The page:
In an article from last week, I asked a simple question: Why, AT&T? Why? This was with regard to their newly announced policy to restrict FaceTime on their network to more expensive plans. Today, we have our answer. AT&T responded to the storm of criticism on their public blog:
Enabling FaceTime Over Our Mobile Broadband Network | AT&T Public Policy Blog
Posted by: Bob Quinn on August 22, 2012 at 8:56 am
Last week, we confirmed plans to make FaceTime available over our mobile broadband network for our AT&T Mobile Share data plan customers.
FaceTime is a video chat application that has been pre-loaded onto every AT&T iPhone since the introduction of iPhone 4. Customers have been using this popular app for several years over Wi-Fi. AT&T does not have a similar preloaded video chat app that competes with FaceTime or any other preloaded video chat application. Nonetheless, in another knee jerk reaction, some groups have rushed to judgment and claimed thatAT&T’s plans will violate the FCC’s net neutrality rules. Those arguments are wrong.
Providers of mobile broadband Internet access service are subject to two net neutrality requirements: (1) a transparency requirement pursuant to which they must disclose accurate information regarding the network management practices, performance, and commercial terms of their broadband Internet access services; and (2) a no-blocking requirement under which they are prohibited, subject to reasonable network management, from blocking applications that compete with the provider’s voice or video telephony services.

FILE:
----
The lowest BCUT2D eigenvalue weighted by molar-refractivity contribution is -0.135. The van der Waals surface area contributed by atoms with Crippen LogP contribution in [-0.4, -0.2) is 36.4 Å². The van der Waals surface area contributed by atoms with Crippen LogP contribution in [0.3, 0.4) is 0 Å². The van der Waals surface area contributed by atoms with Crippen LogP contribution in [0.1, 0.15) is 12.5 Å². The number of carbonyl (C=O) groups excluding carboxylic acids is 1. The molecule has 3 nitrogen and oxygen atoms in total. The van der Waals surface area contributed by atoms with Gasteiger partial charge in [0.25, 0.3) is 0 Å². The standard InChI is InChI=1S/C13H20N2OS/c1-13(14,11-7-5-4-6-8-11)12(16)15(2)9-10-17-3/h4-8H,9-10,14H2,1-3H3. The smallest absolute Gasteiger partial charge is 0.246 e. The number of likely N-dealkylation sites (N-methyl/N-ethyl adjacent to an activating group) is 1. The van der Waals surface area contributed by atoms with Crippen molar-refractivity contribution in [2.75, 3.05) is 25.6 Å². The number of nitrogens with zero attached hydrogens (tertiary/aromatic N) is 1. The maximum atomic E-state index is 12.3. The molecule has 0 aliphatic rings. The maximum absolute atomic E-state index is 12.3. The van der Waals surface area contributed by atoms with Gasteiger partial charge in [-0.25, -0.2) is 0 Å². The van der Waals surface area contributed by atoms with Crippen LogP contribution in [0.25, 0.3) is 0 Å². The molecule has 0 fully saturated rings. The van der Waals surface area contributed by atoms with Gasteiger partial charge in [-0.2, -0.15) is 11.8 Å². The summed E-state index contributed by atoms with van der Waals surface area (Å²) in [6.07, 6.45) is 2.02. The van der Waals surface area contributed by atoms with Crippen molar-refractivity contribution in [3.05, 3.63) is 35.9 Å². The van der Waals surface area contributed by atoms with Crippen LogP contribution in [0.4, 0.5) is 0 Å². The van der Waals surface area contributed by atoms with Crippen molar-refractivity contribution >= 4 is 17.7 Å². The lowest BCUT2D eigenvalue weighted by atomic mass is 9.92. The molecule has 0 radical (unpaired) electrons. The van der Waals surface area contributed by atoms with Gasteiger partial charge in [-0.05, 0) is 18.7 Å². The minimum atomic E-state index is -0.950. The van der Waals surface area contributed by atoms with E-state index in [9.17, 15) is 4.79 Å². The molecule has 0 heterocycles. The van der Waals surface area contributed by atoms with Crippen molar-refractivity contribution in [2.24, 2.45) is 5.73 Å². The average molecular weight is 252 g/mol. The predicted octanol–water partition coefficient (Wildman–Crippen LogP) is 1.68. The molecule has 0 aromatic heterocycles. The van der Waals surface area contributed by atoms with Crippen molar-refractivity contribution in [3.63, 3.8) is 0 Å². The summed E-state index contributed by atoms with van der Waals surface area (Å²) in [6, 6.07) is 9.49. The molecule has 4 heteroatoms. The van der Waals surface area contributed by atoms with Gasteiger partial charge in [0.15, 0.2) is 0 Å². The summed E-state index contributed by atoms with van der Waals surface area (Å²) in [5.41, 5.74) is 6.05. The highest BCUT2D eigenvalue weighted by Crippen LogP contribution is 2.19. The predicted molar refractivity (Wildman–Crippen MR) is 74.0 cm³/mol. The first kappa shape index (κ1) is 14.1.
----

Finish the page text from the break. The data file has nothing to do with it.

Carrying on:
AT&T’s plans for FaceTime will not violate either requirement. Our policies regarding FaceTime will be fully transparent to all consumers, and no one has argued to the contrary. There is no transparency issue here.
Nor is there a blocking issue. The FCC’s net neutrality rules do not regulate the availability to customers of applications that are preloaded on phones. Indeed, the rules do not require that providers make available anypreloaded apps. Rather, they address whether customers are able to download apps that compete with our voice or video telephony services. AT&T does not restrict customers from downloading any such lawful applications, and there are several video chat apps available in the various app stores serving particular operating systems. (I won’t name any of them for fear that I will be accused by these same groups of discriminating in favor of those apps. But just go to your app store on your device and type “video chat.”) Therefore, there is no net neutrality violation.
Although the rules don’t require it, some preloaded apps are available without charge on phones sold by AT&T, including FaceTime, but subject to some reasonable restrictions. To date, all of the preloaded video chat applications on the phones we sell, including FaceTime, have been limited to Wi-Fi. With the introduction of iOS6, we will extend the availability of the preloaded FaceTime to our mobile broadband network for our Mobile Share data plans which were designed to make more data available to consumers. To be clear, customers will continue to be able to use FaceTime over Wi-Fi irrespective of the data plan they choose. We are broadening our customers’ ability to use the preloaded version of FaceTime but limiting it in this manner to our newly developed AT&T Mobile Share data plans out of an overriding concern for the impact this expansion may have on our network and the overall customer experience.